['Game Mag Weaseling' is a weekly column by Kevin Gifford which documents the history of video game magazines, from their birth in the early '80s to the current day.]

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Some sad news, at least for me -- I learned the other day that Japanese mag GameSide is closing up shop with its August '10 issue, which went on sale a couple of days back. Devoted largely to Retro Gamer-style coverage of older games and interviews with game designers of the past, the mag had survived two name changes and about 14 years of constant publication before finally giving up the ghost.

GameSide began life in 1996 under the title Used Games, an A6-size (105mm x 148mm) mag that was published on a seasonal basis. It was part of a small wave of A6 game titles that debuted in Japan during the mid-'90s, spearheaded by editors from Kadokawa Shoten and other large publishers who wanted to write about games without suffering under the advertiser and reader demands of a mainstream outfit.

Chief among these new mags was Game Hihyou (Game Criticism), which launched in 1994 and devoted most of its pages to longform, in-depth reviews of console games. Like Computer Gaming World until the early '90s, Game Hihyou had a policy of only reviewing boxed retail copies of games, which made their reviews late but gave them a well-researched sense of authority that was appreciated by its fans far more than the 60-word blurbs that Famitsu published in their cross-review section. (The mag was also famous for its fairly obvious anti-Square bias, as well as for refusing all advertising from game companies, a policy that remained in effect for all but the final two issues.)

Used Games' beat wasn't strictly retro stuff; it was a bit more nuanced than that. Its editors were more interested in simply finding obscure, fun old releases, the sort of games that fell through the cracks of mainstream media coverage, and giving them the push they deserved. It was written for the kind of guy who liked spending afternoons going up and down the game-shop aisles, thumbing through CD cases and trying their luck with something they hadn't heard of before -- the thrill-of-the-hunt sort of gamer.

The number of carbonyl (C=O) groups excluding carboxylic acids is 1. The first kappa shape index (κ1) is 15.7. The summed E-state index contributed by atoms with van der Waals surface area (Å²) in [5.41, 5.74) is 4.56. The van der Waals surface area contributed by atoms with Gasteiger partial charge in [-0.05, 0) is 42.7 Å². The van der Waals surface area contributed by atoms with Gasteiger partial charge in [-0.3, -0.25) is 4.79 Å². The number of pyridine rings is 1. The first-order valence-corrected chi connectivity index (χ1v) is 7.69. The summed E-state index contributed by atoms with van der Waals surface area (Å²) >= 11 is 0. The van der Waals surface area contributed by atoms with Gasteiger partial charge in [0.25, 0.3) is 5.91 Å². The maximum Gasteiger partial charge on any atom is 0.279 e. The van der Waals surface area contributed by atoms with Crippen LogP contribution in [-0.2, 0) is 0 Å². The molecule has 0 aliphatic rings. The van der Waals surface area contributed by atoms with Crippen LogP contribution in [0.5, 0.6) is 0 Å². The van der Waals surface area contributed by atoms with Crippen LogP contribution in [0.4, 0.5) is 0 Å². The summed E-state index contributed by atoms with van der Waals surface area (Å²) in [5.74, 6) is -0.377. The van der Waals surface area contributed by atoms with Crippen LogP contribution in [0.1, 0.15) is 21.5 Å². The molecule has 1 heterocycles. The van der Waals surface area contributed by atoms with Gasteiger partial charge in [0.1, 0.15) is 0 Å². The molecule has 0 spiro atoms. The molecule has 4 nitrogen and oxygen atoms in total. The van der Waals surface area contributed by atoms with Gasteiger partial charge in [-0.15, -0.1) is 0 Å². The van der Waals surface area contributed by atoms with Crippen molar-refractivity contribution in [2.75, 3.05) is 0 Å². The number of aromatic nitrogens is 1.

That was exactly who I was when I lived in Japan 12 years ago (I devoted most of my Sunday mornings to touring Tokyo flea markets for Famicom and MSX games), so when I discovered Used Games, it was like I had found a magazine written exclusively for myself.

This approach continued with remarkably little change through the years, as Used Games changed names to YuGe and finally GameSide in 2006. The mag held regular yearly events in Akihabara that attracted pretty big crowds; it was the focal point of a retro scene in Japan that was remarkably large in size, especially considering that it existed before the Internet was a household item. The mag really felt like something new, and I was always a little sad that it had no ready counterpart in the US or elsewhere. (Retro Gamer is close these days, certainly.)

GameSide was pretty much the last of the A6 game mags to survive in Japan. Game Hihyou closed in 2006; Continue (a mag I've written a little about in the past) is still around but has been reinvented as an anime/subculture mag with very little game content. The GameSide name will live on, at least -- the publisher has promised that paperback compilations of old issues, which apparently do a pretty brisk business in Japanese bookstores, will remain in print.

[Kevin Gifford used to breed ferrets, but now he's busy running Magweasel, a really cool weblog about games and Japan and "the industry" and things. In his spare time he does writing and translation for lots of publishers and game companies.]